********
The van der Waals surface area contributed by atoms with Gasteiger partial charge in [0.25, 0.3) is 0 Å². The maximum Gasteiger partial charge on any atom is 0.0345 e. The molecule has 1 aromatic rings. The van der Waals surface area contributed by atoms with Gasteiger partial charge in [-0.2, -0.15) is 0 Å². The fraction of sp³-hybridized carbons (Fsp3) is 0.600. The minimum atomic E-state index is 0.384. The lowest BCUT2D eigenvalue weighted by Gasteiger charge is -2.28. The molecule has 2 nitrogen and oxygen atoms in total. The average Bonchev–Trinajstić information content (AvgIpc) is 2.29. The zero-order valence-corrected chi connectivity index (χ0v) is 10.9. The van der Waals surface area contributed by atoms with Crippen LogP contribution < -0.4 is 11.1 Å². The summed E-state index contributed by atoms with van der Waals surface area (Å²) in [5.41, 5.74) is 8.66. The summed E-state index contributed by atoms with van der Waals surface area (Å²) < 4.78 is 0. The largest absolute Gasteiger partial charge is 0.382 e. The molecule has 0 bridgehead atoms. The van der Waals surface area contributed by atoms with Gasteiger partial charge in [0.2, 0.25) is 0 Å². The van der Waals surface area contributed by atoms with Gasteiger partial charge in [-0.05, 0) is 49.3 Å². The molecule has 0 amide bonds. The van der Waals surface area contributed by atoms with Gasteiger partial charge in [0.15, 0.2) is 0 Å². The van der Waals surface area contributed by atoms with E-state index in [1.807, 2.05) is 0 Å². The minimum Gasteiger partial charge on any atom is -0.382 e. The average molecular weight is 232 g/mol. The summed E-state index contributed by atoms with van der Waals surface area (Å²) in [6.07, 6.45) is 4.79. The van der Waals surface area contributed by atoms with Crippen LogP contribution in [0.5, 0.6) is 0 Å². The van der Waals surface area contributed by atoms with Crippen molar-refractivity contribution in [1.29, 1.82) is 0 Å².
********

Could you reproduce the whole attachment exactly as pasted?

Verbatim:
The van der Waals surface area contributed by atoms with Gasteiger partial charge in [0.25, 0.3) is 0 Å². The maximum Gasteiger partial charge on any atom is 0.0345 e. The molecule has 1 aromatic rings. The van der Waals surface area contributed by atoms with Gasteiger partial charge in [-0.2, -0.15) is 0 Å². The fraction of sp³-hybridized carbons (Fsp3) is 0.600. The minimum atomic E-state index is 0.384. The lowest BCUT2D eigenvalue weighted by Gasteiger charge is -2.28. The molecule has 2 nitrogen and oxygen atoms in total. The average Bonchev–Trinajstić information content (AvgIpc) is 2.29. The zero-order valence-corrected chi connectivity index (χ0v) is 10.9. The van der Waals surface area contributed by atoms with Crippen LogP contribution < -0.4 is 11.1 Å². The summed E-state index contributed by atoms with van der Waals surface area (Å²) in [5.41, 5.74) is 8.66. The summed E-state index contributed by atoms with van der Waals surface area (Å²) < 4.78 is 0. The largest absolute Gasteiger partial charge is 0.382 e. The molecule has 0 bridgehead atoms. The van der Waals surface area contributed by atoms with Gasteiger partial charge in [0.2, 0.25) is 0 Å². The van der Waals surface area contributed by atoms with Gasteiger partial charge in [-0.05, 0) is 49.3 Å². The molecule has 0 amide bonds. The van der Waals surface area contributed by atoms with Gasteiger partial charge in [0.15, 0.2) is 0 Å². The van der Waals surface area contributed by atoms with E-state index in [1.807, 2.05) is 0 Å². The minimum Gasteiger partial charge on any atom is -0.382 e. The average molecular weight is 232 g/mol. The summed E-state index contributed by atoms with van der Waals surface area (Å²) in [6.07, 6.45) is 4.79. The van der Waals surface area contributed by atoms with Crippen LogP contribution in [0.5, 0.6) is 0 Å². The van der Waals surface area contributed by atoms with Crippen molar-refractivity contribution in [1.29, 1.82) is 0 Å².